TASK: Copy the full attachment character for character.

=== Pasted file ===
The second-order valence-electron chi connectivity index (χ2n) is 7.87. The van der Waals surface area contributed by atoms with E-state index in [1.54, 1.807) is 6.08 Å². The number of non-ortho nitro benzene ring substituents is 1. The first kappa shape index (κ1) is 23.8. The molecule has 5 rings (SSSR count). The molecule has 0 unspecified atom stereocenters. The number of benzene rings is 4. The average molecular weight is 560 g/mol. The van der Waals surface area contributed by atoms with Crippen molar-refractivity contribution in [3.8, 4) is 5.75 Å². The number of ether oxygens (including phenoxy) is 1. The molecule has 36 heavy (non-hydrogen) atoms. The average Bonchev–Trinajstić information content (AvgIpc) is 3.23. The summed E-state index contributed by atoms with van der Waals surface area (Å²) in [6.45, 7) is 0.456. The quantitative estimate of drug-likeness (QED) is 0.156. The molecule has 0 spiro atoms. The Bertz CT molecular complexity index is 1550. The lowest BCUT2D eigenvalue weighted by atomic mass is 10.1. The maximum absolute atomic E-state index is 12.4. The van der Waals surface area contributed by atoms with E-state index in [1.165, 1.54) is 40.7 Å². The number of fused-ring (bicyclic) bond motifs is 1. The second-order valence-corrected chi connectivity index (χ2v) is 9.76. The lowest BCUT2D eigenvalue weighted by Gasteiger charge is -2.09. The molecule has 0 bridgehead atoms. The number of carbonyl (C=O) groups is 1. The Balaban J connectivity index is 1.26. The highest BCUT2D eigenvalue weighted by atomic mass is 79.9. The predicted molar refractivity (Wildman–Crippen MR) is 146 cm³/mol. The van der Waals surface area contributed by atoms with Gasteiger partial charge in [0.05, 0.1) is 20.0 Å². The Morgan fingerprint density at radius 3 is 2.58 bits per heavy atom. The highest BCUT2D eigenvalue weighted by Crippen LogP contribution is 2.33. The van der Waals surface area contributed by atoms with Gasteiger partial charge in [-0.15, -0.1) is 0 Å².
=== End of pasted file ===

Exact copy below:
The second-order valence-electron chi connectivity index (χ2n) is 7.87. The van der Waals surface area contributed by atoms with E-state index in [1.54, 1.807) is 6.08 Å². The number of non-ortho nitro benzene ring substituents is 1. The first kappa shape index (κ1) is 23.8. The molecule has 5 rings (SSSR count). The molecule has 0 unspecified atom stereocenters. The number of benzene rings is 4. The average molecular weight is 560 g/mol. The van der Waals surface area contributed by atoms with Crippen molar-refractivity contribution in [3.8, 4) is 5.75 Å². The number of ether oxygens (including phenoxy) is 1. The molecule has 36 heavy (non-hydrogen) atoms. The average Bonchev–Trinajstić information content (AvgIpc) is 3.23. The summed E-state index contributed by atoms with van der Waals surface area (Å²) in [6.45, 7) is 0.456. The quantitative estimate of drug-likeness (QED) is 0.156. The molecule has 0 spiro atoms. The Bertz CT molecular complexity index is 1550. The lowest BCUT2D eigenvalue weighted by atomic mass is 10.1. The maximum absolute atomic E-state index is 12.4. The van der Waals surface area contributed by atoms with E-state index in [1.165, 1.54) is 40.7 Å². The number of fused-ring (bicyclic) bond motifs is 1. The second-order valence-corrected chi connectivity index (χ2v) is 9.76. The lowest BCUT2D eigenvalue weighted by Gasteiger charge is -2.09. The molecule has 0 bridgehead atoms. The number of carbonyl (C=O) groups is 1. The Balaban J connectivity index is 1.26. The highest BCUT2D eigenvalue weighted by atomic mass is 79.9. The predicted molar refractivity (Wildman–Crippen MR) is 146 cm³/mol. The van der Waals surface area contributed by atoms with Gasteiger partial charge in [0.05, 0.1) is 20.0 Å². The Morgan fingerprint density at radius 3 is 2.58 bits per heavy atom. The highest BCUT2D eigenvalue weighted by Crippen LogP contribution is 2.33. The van der Waals surface area contributed by atoms with Gasteiger partial charge in [-0.15, -0.1) is 0 Å².